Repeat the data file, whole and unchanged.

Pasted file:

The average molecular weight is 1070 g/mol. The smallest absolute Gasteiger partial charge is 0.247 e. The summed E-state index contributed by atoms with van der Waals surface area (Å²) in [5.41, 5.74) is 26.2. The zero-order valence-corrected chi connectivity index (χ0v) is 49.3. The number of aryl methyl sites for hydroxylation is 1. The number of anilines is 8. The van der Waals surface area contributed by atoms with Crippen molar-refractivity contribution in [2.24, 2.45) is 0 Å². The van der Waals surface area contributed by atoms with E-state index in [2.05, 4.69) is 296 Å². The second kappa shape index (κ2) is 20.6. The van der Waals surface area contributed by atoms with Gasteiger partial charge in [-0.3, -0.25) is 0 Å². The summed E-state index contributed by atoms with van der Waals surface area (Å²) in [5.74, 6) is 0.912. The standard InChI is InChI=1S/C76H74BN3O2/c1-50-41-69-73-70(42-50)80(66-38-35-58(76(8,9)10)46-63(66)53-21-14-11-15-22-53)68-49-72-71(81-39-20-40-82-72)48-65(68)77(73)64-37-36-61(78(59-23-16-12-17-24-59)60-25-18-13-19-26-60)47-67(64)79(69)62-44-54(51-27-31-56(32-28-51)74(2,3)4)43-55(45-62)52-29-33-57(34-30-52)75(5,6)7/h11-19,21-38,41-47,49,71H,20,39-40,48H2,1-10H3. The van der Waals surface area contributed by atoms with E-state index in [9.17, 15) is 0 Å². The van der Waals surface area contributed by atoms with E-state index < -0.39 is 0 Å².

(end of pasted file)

The average molecular weight is 1070 g/mol. The smallest absolute Gasteiger partial charge is 0.247 e. The summed E-state index contributed by atoms with van der Waals surface area (Å²) in [5.41, 5.74) is 26.2. The zero-order valence-corrected chi connectivity index (χ0v) is 49.3. The number of aryl methyl sites for hydroxylation is 1. The number of anilines is 8. The van der Waals surface area contributed by atoms with Crippen molar-refractivity contribution in [2.24, 2.45) is 0 Å². The van der Waals surface area contributed by atoms with E-state index in [2.05, 4.69) is 296 Å². The second kappa shape index (κ2) is 20.6. The van der Waals surface area contributed by atoms with Gasteiger partial charge in [-0.3, -0.25) is 0 Å². The summed E-state index contributed by atoms with van der Waals surface area (Å²) in [5.74, 6) is 0.912. The standard InChI is InChI=1S/C76H74BN3O2/c1-50-41-69-73-70(42-50)80(66-38-35-58(76(8,9)10)46-63(66)53-21-14-11-15-22-53)68-49-72-71(81-39-20-40-82-72)48-65(68)77(73)64-37-36-61(78(59-23-16-12-17-24-59)60-25-18-13-19-26-60)47-67(64)79(69)62-44-54(51-27-31-56(32-28-51)74(2,3)4)43-55(45-62)52-29-33-57(34-30-52)75(5,6)7/h11-19,21-38,41-47,49,71H,20,39-40,48H2,1-10H3. The van der Waals surface area contributed by atoms with E-state index in [9.17, 15) is 0 Å². The van der Waals surface area contributed by atoms with E-state index < -0.39 is 0 Å².